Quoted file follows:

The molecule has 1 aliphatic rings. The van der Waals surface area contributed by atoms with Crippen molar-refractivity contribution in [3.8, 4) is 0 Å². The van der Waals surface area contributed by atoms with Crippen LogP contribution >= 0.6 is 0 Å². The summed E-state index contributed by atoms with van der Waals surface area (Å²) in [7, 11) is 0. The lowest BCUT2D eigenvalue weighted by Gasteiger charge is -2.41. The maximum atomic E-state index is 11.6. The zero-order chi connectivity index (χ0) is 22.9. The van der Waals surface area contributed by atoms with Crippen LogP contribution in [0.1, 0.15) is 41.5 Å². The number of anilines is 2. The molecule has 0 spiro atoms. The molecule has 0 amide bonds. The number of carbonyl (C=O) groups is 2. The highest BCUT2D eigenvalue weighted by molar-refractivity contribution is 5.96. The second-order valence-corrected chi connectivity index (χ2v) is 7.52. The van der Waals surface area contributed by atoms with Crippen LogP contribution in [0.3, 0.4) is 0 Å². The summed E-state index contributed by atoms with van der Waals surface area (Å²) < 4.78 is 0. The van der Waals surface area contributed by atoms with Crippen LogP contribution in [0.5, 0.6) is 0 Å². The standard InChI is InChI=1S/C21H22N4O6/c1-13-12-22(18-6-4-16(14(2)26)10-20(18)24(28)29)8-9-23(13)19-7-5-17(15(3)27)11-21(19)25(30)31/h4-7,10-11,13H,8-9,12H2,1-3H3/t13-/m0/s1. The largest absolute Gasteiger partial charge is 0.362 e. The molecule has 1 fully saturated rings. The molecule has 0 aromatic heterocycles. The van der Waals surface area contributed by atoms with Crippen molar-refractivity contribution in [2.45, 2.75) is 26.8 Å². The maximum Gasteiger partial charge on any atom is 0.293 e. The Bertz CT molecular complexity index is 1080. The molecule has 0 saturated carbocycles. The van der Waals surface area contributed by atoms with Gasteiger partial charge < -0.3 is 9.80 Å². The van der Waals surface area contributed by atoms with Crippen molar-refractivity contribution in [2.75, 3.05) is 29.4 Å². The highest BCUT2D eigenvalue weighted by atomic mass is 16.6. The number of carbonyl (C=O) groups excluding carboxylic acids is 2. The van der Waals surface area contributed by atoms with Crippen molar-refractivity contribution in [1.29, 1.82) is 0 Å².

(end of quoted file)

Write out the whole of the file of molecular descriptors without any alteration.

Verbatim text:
The molecule has 1 aliphatic rings. The van der Waals surface area contributed by atoms with Crippen molar-refractivity contribution in [3.8, 4) is 0 Å². The van der Waals surface area contributed by atoms with Crippen LogP contribution >= 0.6 is 0 Å². The summed E-state index contributed by atoms with van der Waals surface area (Å²) in [7, 11) is 0. The lowest BCUT2D eigenvalue weighted by Gasteiger charge is -2.41. The maximum atomic E-state index is 11.6. The zero-order chi connectivity index (χ0) is 22.9. The van der Waals surface area contributed by atoms with Crippen LogP contribution in [0.1, 0.15) is 41.5 Å². The number of anilines is 2. The molecule has 0 spiro atoms. The molecule has 0 amide bonds. The number of carbonyl (C=O) groups is 2. The highest BCUT2D eigenvalue weighted by molar-refractivity contribution is 5.96. The second-order valence-corrected chi connectivity index (χ2v) is 7.52. The van der Waals surface area contributed by atoms with Crippen LogP contribution in [0.3, 0.4) is 0 Å². The summed E-state index contributed by atoms with van der Waals surface area (Å²) < 4.78 is 0. The van der Waals surface area contributed by atoms with Crippen LogP contribution in [0.5, 0.6) is 0 Å². The standard InChI is InChI=1S/C21H22N4O6/c1-13-12-22(18-6-4-16(14(2)26)10-20(18)24(28)29)8-9-23(13)19-7-5-17(15(3)27)11-21(19)25(30)31/h4-7,10-11,13H,8-9,12H2,1-3H3/t13-/m0/s1. The largest absolute Gasteiger partial charge is 0.362 e. The molecule has 1 fully saturated rings. The molecule has 0 aromatic heterocycles. The van der Waals surface area contributed by atoms with Crippen molar-refractivity contribution in [2.45, 2.75) is 26.8 Å². The maximum Gasteiger partial charge on any atom is 0.293 e. The Bertz CT molecular complexity index is 1080. The molecule has 0 saturated carbocycles. The van der Waals surface area contributed by atoms with Gasteiger partial charge < -0.3 is 9.80 Å². The van der Waals surface area contributed by atoms with Crippen molar-refractivity contribution in [2.75, 3.05) is 29.4 Å². The highest BCUT2D eigenvalue weighted by atomic mass is 16.6. The number of carbonyl (C=O) groups excluding carboxylic acids is 2. The van der Waals surface area contributed by atoms with Crippen molar-refractivity contribution in [1.29, 1.82) is 0 Å².